Toby Lester
3 minutes length
Posted: 20th November 2018

What could the new generation of multi-academy trust look like?

With more than 3,000 people coming together from schools, colleges and multi-academy trusts (MAT) to share ideas tomorrow, the Schools and Academies Show offers us the chance to gain a fresh perspective on the current challenges in education.

It’s also an opportunity to take a step back and think about how the MAT has evolved since the early days, and to consider the direction of travel trusts are now taking.

Centralisation vs autonomy
Since the start of the academy movement, opinion has been divided on the topic of centralisation. Should MATs centralise their systems for better financial health? Do schools have to sacrifice their freedoms in the process?

And crucially, do MATs have to choose between centralised management or individual school autonomy?

Now that academisation has reached a new maturity, we decided to explore these questions anew in our white paper, Checks and Balance, which is launched today to see if views had changed with the benefit of experience.

Centralisation – a core of expertise
In our interviews we conducted for the white paper, we found that there is still a very strong case for a centralised management model at the heart of a MAT. At a time when the pressure is on to make the most of the resources to hand, having a central team makes a lot of sense.

One of our white paper contributors, Sarah Appleby who is finance director of the River Learning Trust, agrees that there is merit in this centralised approach. “If centralisation of some key tasks saves us time and money, that time and money can be reinvested into teaching pupils and improving outcomes.”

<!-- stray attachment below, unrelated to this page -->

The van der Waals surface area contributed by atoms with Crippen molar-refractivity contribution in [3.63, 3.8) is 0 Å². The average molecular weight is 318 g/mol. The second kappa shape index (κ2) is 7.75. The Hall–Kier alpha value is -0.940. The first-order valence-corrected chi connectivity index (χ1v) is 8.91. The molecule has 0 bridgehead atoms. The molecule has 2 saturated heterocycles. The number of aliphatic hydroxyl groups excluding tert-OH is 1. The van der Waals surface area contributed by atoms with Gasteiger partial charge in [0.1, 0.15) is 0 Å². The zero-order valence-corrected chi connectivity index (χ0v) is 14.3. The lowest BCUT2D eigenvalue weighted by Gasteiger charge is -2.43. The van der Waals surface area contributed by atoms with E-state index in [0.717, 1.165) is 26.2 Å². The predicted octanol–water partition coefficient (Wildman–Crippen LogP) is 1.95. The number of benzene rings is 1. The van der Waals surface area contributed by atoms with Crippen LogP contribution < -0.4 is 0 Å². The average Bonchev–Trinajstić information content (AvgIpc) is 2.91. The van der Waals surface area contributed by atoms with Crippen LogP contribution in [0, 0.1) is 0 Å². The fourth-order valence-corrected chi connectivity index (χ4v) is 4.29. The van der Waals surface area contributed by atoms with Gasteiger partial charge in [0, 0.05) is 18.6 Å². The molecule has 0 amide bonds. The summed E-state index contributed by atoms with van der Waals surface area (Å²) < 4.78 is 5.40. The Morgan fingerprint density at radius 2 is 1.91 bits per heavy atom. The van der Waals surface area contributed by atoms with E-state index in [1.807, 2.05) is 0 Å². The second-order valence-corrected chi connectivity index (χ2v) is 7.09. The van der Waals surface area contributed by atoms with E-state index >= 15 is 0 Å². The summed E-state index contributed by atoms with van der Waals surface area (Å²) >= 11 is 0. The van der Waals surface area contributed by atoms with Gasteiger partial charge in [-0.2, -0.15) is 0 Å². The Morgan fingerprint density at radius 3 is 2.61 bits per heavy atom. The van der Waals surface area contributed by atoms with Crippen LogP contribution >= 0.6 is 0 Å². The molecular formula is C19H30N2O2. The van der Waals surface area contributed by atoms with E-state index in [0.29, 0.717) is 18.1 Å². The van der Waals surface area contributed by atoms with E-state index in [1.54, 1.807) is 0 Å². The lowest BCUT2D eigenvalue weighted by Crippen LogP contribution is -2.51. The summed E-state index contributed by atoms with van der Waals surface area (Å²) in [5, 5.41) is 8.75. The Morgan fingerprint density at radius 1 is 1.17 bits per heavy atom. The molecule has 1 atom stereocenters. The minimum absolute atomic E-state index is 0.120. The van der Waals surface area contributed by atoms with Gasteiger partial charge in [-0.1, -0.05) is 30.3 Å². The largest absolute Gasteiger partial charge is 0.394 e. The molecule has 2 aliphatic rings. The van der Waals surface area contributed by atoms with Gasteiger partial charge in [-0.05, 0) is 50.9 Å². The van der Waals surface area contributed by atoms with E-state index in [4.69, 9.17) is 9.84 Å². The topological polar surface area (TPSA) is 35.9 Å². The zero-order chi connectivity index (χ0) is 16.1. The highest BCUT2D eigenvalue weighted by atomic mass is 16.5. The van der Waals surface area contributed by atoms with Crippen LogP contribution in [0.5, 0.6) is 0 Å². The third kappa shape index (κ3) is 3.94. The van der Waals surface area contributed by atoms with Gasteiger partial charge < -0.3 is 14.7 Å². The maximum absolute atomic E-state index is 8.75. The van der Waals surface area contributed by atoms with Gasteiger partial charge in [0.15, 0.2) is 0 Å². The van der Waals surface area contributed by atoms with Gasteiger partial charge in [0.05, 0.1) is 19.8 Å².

Another advantage is that MATs can consolidate their collective might to achieve cost savings and make their budgets go further, which is what Our Lady of Lourdes Catholic Multi-Academy Trust has found to be the case.

“Before we centralised, we had something of a trial run with a couple of large contracts,” explains Daniel Moore, Finance Director of the trust. “These contracts went out to tender as a group and we saw the kind of significant savings we were able to make working closer together.”

But does centralising have to be at the expense of schools’ autonomy?

Autonomy – local hubs of knowledge
It was interesting to see that even those MATs which embraced a centralised approach were acutely aware of the knowledge, experience and capability that exists within their schools. Many school business managers have unrivalled understanding of the inner workings of their school, and this can feed into a central MAT team to add depth and richness to trust-wide decision-making.

Sarah tells us, “We blend the local knowledge that the school has, which is invaluable, with the technical and accounting knowledge of the central school business partner.”

Daniel agrees it’s a wise approach. “You need to find that balance between autonomy for the school and a standardised approach as well.”

So it seems we could be entering a new phase in the evolution of the MAT. One which balances centralisation with autonomy in a blended model – a hybrid, if you like – of the two.

Want to explore the important question of what the new generation of MAT will look like? Visit to download the white paper.